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Just come across this link on IRC (thanks patriconway). I could do nothing but chuckle. My buddy who is an avid web developer and avid anti-Linux and Microsoft guy, wet his pants from laughing so hard. Here is the breakdown of how IE is better than Firefox and Chrome, per Microsoft of course:


Internet Explorer 8 takes the cake with better phishing and malware protection, as well as protection from emerging threats.

If this were true, then I guess all of those manufacturers out there creating Anti this and that software are going under. Thanks Microsoft for contributing to the destabilization of the economy. Maybe this is true, but only so because IE really has to worry about these sort of things far more than either Firefox and Chrome does.


InPrivate Browsing and InPrivate Filtering help Internet Explorer 8 claim privacy victory.

Prove it! Put up or shut up, let us see your code! Until then, this is nothing more than a marketing gimmick which the FCC should attack with their whole Truth-in-Marketing bull hockey.

Ease of Use

Features like Accelerators, Web Slices and Visual Search Suggestions make Internet Explorer 8 easiest to use.

Oh my, just asked my mom how she likes the Accelerators, Web Slices, and Visual Search Suggestions in Internet Explorer 8. Her response? “I use Firefox now because I couldn’t play Yahoo Games with IE 8 and it kept crashing.” I guess if all you have to do is click that funky ‘e’ on the desktop over and over, then that is pretty easy.

Web Standards
No need to quote it, they pretty much say, “Hey, who cares about CSS 3, we are making IE8 world-class with CSS 2.1” Though they admit that Firefox and Chrome have more support for emerging standards such as HTML5 and CSS3. You know, the future of the web, that’s what Firefox and Chrome care about now. So when HTML5 and CSS3 become mainstream, you IE8 users will be stuck utilizing, yet again, a useless browser.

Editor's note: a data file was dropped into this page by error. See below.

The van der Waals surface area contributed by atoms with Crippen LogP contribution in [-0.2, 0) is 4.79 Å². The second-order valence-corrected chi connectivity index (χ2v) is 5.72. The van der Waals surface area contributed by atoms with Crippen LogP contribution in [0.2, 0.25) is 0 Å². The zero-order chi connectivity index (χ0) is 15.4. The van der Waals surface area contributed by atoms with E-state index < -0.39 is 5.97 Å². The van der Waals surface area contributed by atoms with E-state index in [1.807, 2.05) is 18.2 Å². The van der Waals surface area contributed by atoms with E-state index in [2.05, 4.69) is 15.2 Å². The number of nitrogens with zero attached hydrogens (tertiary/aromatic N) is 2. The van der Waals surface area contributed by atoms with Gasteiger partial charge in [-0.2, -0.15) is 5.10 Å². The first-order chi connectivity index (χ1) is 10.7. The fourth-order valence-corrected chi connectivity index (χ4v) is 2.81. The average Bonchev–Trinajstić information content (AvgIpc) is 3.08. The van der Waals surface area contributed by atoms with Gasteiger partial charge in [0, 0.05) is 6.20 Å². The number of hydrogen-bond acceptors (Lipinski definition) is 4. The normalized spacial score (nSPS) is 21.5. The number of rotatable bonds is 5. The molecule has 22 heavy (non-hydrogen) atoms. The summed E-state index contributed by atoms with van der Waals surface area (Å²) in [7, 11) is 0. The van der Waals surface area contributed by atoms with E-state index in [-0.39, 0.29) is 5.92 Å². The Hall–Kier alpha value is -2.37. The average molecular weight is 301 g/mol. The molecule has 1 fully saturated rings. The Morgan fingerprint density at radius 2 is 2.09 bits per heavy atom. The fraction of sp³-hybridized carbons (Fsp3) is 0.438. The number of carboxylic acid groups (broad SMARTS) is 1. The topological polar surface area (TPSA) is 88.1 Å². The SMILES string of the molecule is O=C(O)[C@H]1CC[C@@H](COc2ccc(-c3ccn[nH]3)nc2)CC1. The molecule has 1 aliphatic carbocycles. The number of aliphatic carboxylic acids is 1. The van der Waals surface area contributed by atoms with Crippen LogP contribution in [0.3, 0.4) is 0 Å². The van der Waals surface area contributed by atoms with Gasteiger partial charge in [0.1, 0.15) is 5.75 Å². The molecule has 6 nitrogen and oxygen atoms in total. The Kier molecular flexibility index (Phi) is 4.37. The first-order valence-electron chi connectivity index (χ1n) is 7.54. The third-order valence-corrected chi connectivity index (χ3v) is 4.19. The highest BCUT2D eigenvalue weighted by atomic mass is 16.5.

Developer Tools
No quoting, but IE8 has the advantage with tools like HTML, CSS and Javascript debugging right in the box. Ya, they got Firefox beat out of the box, but Firebug is far superior to their tools, my opinion of course, and it seems like the opinions of others as well. Oh, and I am sure Chrome will have these features in the future, you know, like when it is READY TO BE USED BY THE MASSES!


Only Internet Explorer 8 has both tab isolation and crash recovery features; Firefox and Chrome have one or the other.

I guess this is kind of true, as Firefox only has the recovery portion, and Chrome has the tab isolation (does Chrome have crash recovery?). But! Of course there is a but. Using these 2 features as your reliability foundation isn’t saying much. “What mom? You had to click on the ‘e’ again because it just closed?” I really wish she would use Ubuntu!


Sure, Firefox may win in sheer number of add-ons, but manyy of the customizations you’d want to download for Firefox are already a part of Internet Explorer 8 – right out of the box.

Weather alerts? User Scripts? OK, it isn’t customizable enough for me, but I guess it is for dear ol’ mum.


Internet Explorer 8 is more compatible with more sites on the Internet than any other browser.

Well, IE 8 is of course 2 browsers in 1. When it doesn’t work in IE8, which is most of the time, you go to “Compatibility Mode” which is IE7 and hope that it works there. When it doesn’t, fire up Firefox, it will work then. This really is a lie of course, and if it were true, it isn’t saying much. What you just said is, “Hey, we have a bunch of uneducated code monkeys writing IE only websites.” I would really love to see the proof in this one.


Neither Firefox nor Chrome provide guidance or enterprise tools.

Umm, OK. Have no idea what they are really referring to, but the suits up at AIG just said, “OH WOW! We gotta get IE8, they said enterprise.” Oh wait, sorry about that, the suits in AIG are all gone, my bad.


Knowing the top speed of a car doesn’t tell you how fast you can drive in rush hour. To actually see the difference in page loads between all three browsers, you need slow-motion video. This one’s also a tie.

Yay, you just proved that the other 2 browsers are bloated, slow as all hell, garbage. Oh ya, consumers who are out to buy a fast car don’t worry about top speed, they worry about how fast they can get through rush hour. Come to Chicago, your browser will be just like the parking lots we call highways. And here in Chicago, fast automobiles are useless if they don’t get 30+ miles per gallon. We like a bit of efficiency with our speed, and we want to make sure that it will last us a few years too. To bad you can’t say speed, efficiency, and last a few years when it comes to IE 8, or Firefox or Chrome really.